Our local doctors made endless house calls. There were far too many cases for them to handle, so the town established a “Community Hospital” at the Congregational Church. Miss O’Rourke, a Red Cross nurse from Lowell, was appointed to run the hospital. Selectman William P. McDermott secured the services of two female doctors, a Dr. Bruce and Dr. Benedict of New York and New Jersey respectively. The hospital was opened for five weeks, treated 146 patients, and suffered 15 deaths. A “Community Kitchen” was also established at the Methodist Church for families that were sick and unable to cook.
The Community Hospital was considered such a success that a committee was appointed to consider a permanent hospital in Mansfield, but in the end no such action was taken. The influenza crisis subsided in the first week of November, and the next week great joy arrived in the form of the Armistice that ended World War I. Nine more influenza deaths hit Mansfield through February 1919 when the strain finally disappeared and the frightening episode faded into history.

Norton Alerts
03/23/2020

Norton Alerts

Stay Safe Norton and help slow the spread!!

Hope everyone is doing ok during this difficult time we are facing. While we all practice the social distancing protocol...
03/16/2020
Stuck at Home? These 12 Famous Museums Offer Virtual Tours You Can Take on Your Couch

Hope everyone is doing ok during this difficult time we are facing. While we all practice the social distancing protocols, here is a link so you can all tour some museums virtually. Stay healthy my friends!
https://www.travelandleisure.com/attractions/museums-galleries/museums-with-virtual-tours?utm_source=facebook.com&utm_medium=social&utm_campaign=social-share-article&utm_content=20200313&fbclid=IwAR3zUKobGxL7OM57EJCvEt3fEqU1CSn4Qh5jqKdEtfWx_OVi8Xii_AXmcmI

Going into a self-quarantine can have many complex issues and complications beyond having enough food and supplies for two weeks. In terms of entertainment, it…

Not in Norton, but in Canton. So sad.
03/03/2020

Not in Norton, but in Canton. So sad.

Today, Canton lost a part of its history and heritage with the demolition of the Canton Water Works Building on Pice Street. Take a moment and consider all we have lost, and help us protect what's left of our heritage. Join the Canton Historical Society and be a part of the preservation of Canton. Tell our town leaders that we care about our architecture, archeology and the artifacts that make Canton special.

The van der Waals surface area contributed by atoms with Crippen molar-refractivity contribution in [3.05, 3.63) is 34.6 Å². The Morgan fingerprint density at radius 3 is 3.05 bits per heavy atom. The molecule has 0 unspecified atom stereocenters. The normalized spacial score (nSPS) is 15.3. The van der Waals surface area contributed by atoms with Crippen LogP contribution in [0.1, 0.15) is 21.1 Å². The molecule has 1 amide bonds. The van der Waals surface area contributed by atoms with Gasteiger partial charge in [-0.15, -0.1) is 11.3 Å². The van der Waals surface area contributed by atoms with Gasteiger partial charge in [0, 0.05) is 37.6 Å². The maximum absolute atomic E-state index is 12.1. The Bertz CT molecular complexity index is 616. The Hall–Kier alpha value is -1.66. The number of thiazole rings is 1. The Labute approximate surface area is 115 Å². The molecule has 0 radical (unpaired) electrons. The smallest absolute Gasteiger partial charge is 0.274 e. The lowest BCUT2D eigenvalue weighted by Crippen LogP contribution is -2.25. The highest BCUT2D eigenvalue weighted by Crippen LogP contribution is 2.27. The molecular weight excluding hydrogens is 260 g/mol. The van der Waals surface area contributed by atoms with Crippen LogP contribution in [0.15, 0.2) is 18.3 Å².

Norton MA Historical Society's cover photo
02/08/2020

Norton MA Historical Society's cover photo

Norton MA Historical Society's cover photo
12/13/2019

Norton MA Historical Society's cover photo

Norton MA Historical Society's cover photo
11/24/2019

Norton MA Historical Society's cover photo

Eric Paulus is a Norton High School teacher who was born to baby boomer parents. Influenced by his parents' music at an ...
10/17/2019

Eric Paulus is a Norton High School teacher who was born to baby boomer parents. Influenced by his parents' music at an early age, he fell in love with Woodstock. He uses Woodstock to teach the history of the time to his classes and to show how music and history are intertwined. If you were there or heard about it from your parents or grandparents you will surely enjoy this program! The public is invited to this free program. Please Share!

Plainville Historical Commission, Plainville Massachusetts
10/17/2019

Plainville Historical Commission, Plainville Massachusetts

Norton Muster 1968 Best Ladder Trophy Chief Skinner and Chief Witherall (Norton)

@ Norton Fire/Rescue Department
@ Norton MA Historical Society

Peter J.
10/17/2019

Peter J.

This is an article in the Mansfield News from Friday October 15th, 1926 and it was on Thursday October 14th, 1926 that a large barn located in the rear of the Wheaton Inn at Wheaton College in Norton and it was used as a livery stable to store hay and as an American Railway express representative office was almost destroyed in a fire of an undetermined cause

Eric Paulus is a Social Studies at Norton High School and he and his students join us when the 3rd graders take their an...
10/17/2019

Eric Paulus is a Social Studies at Norton High School and he and his students join us when the 3rd graders take their annual historical tour of Norton. On Sunday Oct. 27th, Eric will deliver an informative and interesting talk about Woodstock. Please join us!

Norton MA Historical Society's cover photo
09/24/2019

Norton MA Historical Society's cover photo